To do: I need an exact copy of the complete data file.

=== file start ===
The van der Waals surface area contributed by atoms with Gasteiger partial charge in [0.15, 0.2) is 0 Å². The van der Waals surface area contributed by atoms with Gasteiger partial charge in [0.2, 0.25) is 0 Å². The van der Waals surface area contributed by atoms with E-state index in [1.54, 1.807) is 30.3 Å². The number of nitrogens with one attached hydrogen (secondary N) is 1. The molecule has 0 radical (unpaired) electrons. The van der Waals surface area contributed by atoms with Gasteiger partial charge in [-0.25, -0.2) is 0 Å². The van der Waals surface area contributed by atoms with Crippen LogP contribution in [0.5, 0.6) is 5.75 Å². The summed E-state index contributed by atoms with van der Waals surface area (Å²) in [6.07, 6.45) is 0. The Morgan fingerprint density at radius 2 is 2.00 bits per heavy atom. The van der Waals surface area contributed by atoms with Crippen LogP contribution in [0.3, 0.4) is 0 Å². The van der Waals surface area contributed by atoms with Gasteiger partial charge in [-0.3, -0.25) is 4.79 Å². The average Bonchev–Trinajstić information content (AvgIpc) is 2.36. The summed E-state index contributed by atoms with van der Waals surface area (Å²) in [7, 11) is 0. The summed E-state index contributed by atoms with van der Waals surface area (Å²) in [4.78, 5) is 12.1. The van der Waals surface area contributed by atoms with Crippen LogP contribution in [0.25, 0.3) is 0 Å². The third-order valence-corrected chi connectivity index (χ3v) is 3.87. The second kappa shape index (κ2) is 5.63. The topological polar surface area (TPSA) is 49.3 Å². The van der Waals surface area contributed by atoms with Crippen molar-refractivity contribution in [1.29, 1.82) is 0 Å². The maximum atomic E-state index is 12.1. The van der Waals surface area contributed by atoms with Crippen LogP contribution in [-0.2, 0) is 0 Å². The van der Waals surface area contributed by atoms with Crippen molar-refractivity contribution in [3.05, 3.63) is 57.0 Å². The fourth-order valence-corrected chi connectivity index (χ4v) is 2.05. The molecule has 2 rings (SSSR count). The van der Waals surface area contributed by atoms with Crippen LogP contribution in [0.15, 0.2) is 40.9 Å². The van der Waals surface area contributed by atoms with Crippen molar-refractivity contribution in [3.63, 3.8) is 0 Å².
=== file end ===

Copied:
The van der Waals surface area contributed by atoms with Gasteiger partial charge in [0.15, 0.2) is 0 Å². The van der Waals surface area contributed by atoms with Gasteiger partial charge in [0.2, 0.25) is 0 Å². The van der Waals surface area contributed by atoms with E-state index in [1.54, 1.807) is 30.3 Å². The number of nitrogens with one attached hydrogen (secondary N) is 1. The molecule has 0 radical (unpaired) electrons. The van der Waals surface area contributed by atoms with Gasteiger partial charge in [-0.25, -0.2) is 0 Å². The van der Waals surface area contributed by atoms with Crippen LogP contribution in [0.5, 0.6) is 5.75 Å². The summed E-state index contributed by atoms with van der Waals surface area (Å²) in [6.07, 6.45) is 0. The Morgan fingerprint density at radius 2 is 2.00 bits per heavy atom. The van der Waals surface area contributed by atoms with Crippen LogP contribution in [0.3, 0.4) is 0 Å². The van der Waals surface area contributed by atoms with Gasteiger partial charge in [-0.3, -0.25) is 4.79 Å². The average Bonchev–Trinajstić information content (AvgIpc) is 2.36. The summed E-state index contributed by atoms with van der Waals surface area (Å²) in [7, 11) is 0. The summed E-state index contributed by atoms with van der Waals surface area (Å²) in [4.78, 5) is 12.1. The van der Waals surface area contributed by atoms with Crippen LogP contribution in [0.25, 0.3) is 0 Å². The third-order valence-corrected chi connectivity index (χ3v) is 3.87. The second kappa shape index (κ2) is 5.63. The topological polar surface area (TPSA) is 49.3 Å². The van der Waals surface area contributed by atoms with Crippen molar-refractivity contribution in [1.29, 1.82) is 0 Å². The maximum atomic E-state index is 12.1. The van der Waals surface area contributed by atoms with Crippen LogP contribution in [-0.2, 0) is 0 Å². The van der Waals surface area contributed by atoms with Crippen molar-refractivity contribution in [3.05, 3.63) is 57.0 Å². The fourth-order valence-corrected chi connectivity index (χ4v) is 2.05. The molecule has 2 rings (SSSR count). The van der Waals surface area contributed by atoms with Crippen LogP contribution in [0.15, 0.2) is 40.9 Å². The van der Waals surface area contributed by atoms with Crippen molar-refractivity contribution in [3.63, 3.8) is 0 Å².